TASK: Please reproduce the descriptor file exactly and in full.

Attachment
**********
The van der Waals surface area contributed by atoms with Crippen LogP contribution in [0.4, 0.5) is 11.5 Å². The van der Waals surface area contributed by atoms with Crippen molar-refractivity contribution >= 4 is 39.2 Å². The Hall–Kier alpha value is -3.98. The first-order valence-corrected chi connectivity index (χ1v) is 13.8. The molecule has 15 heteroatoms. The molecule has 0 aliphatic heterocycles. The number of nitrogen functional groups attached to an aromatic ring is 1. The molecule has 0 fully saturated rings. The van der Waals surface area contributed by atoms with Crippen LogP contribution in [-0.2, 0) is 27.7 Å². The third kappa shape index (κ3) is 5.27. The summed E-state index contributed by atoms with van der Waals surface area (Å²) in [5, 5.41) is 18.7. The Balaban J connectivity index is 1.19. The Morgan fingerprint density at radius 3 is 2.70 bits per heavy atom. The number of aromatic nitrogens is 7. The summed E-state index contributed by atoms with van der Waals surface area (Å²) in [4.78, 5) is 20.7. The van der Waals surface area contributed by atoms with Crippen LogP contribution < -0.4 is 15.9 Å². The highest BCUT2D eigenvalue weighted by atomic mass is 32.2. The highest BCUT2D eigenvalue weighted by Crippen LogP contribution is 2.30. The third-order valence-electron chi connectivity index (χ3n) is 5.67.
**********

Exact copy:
The van der Waals surface area contributed by atoms with Crippen LogP contribution in [0.4, 0.5) is 11.5 Å². The van der Waals surface area contributed by atoms with Crippen molar-refractivity contribution >= 4 is 39.2 Å². The Hall–Kier alpha value is -3.98. The first-order valence-corrected chi connectivity index (χ1v) is 13.8. The molecule has 15 heteroatoms. The molecule has 0 aliphatic heterocycles. The number of nitrogen functional groups attached to an aromatic ring is 1. The molecule has 0 fully saturated rings. The van der Waals surface area contributed by atoms with Crippen LogP contribution in [-0.2, 0) is 27.7 Å². The third kappa shape index (κ3) is 5.27. The summed E-state index contributed by atoms with van der Waals surface area (Å²) in [5, 5.41) is 18.7. The Balaban J connectivity index is 1.19. The Morgan fingerprint density at radius 3 is 2.70 bits per heavy atom. The number of aromatic nitrogens is 7. The summed E-state index contributed by atoms with van der Waals surface area (Å²) in [4.78, 5) is 20.7. The van der Waals surface area contributed by atoms with Crippen LogP contribution < -0.4 is 15.9 Å². The highest BCUT2D eigenvalue weighted by atomic mass is 32.2. The highest BCUT2D eigenvalue weighted by Crippen LogP contribution is 2.30. The third-order valence-electron chi connectivity index (χ3n) is 5.67.